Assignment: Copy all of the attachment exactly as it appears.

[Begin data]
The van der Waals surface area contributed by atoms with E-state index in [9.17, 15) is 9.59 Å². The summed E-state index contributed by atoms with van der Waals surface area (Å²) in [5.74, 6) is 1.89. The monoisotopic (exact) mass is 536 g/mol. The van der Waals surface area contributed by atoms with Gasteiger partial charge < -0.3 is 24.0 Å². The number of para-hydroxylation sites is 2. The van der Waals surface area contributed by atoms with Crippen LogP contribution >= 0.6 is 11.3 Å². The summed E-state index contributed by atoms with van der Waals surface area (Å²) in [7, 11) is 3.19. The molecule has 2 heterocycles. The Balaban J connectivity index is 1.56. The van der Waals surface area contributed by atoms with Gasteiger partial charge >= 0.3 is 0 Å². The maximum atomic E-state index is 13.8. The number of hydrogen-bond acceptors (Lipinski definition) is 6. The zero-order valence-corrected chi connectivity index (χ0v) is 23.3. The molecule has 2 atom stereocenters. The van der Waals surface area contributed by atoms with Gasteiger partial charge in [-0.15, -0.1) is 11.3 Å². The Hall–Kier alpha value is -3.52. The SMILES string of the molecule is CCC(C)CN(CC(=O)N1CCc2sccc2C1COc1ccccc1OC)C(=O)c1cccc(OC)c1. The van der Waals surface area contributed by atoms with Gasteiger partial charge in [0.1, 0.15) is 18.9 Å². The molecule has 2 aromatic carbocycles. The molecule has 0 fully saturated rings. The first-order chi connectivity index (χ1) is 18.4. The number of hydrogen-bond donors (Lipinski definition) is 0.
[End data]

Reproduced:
The van der Waals surface area contributed by atoms with E-state index in [9.17, 15) is 9.59 Å². The summed E-state index contributed by atoms with van der Waals surface area (Å²) in [5.74, 6) is 1.89. The monoisotopic (exact) mass is 536 g/mol. The van der Waals surface area contributed by atoms with Gasteiger partial charge < -0.3 is 24.0 Å². The number of para-hydroxylation sites is 2. The van der Waals surface area contributed by atoms with Crippen LogP contribution >= 0.6 is 11.3 Å². The summed E-state index contributed by atoms with van der Waals surface area (Å²) in [7, 11) is 3.19. The molecule has 2 heterocycles. The Balaban J connectivity index is 1.56. The van der Waals surface area contributed by atoms with Gasteiger partial charge >= 0.3 is 0 Å². The maximum atomic E-state index is 13.8. The number of hydrogen-bond acceptors (Lipinski definition) is 6. The zero-order valence-corrected chi connectivity index (χ0v) is 23.3. The molecule has 2 atom stereocenters. The van der Waals surface area contributed by atoms with Gasteiger partial charge in [-0.15, -0.1) is 11.3 Å². The Hall–Kier alpha value is -3.52. The SMILES string of the molecule is CCC(C)CN(CC(=O)N1CCc2sccc2C1COc1ccccc1OC)C(=O)c1cccc(OC)c1. The van der Waals surface area contributed by atoms with Gasteiger partial charge in [0.1, 0.15) is 18.9 Å². The molecule has 2 aromatic carbocycles. The molecule has 0 fully saturated rings. The first-order chi connectivity index (χ1) is 18.4. The number of hydrogen-bond donors (Lipinski definition) is 0.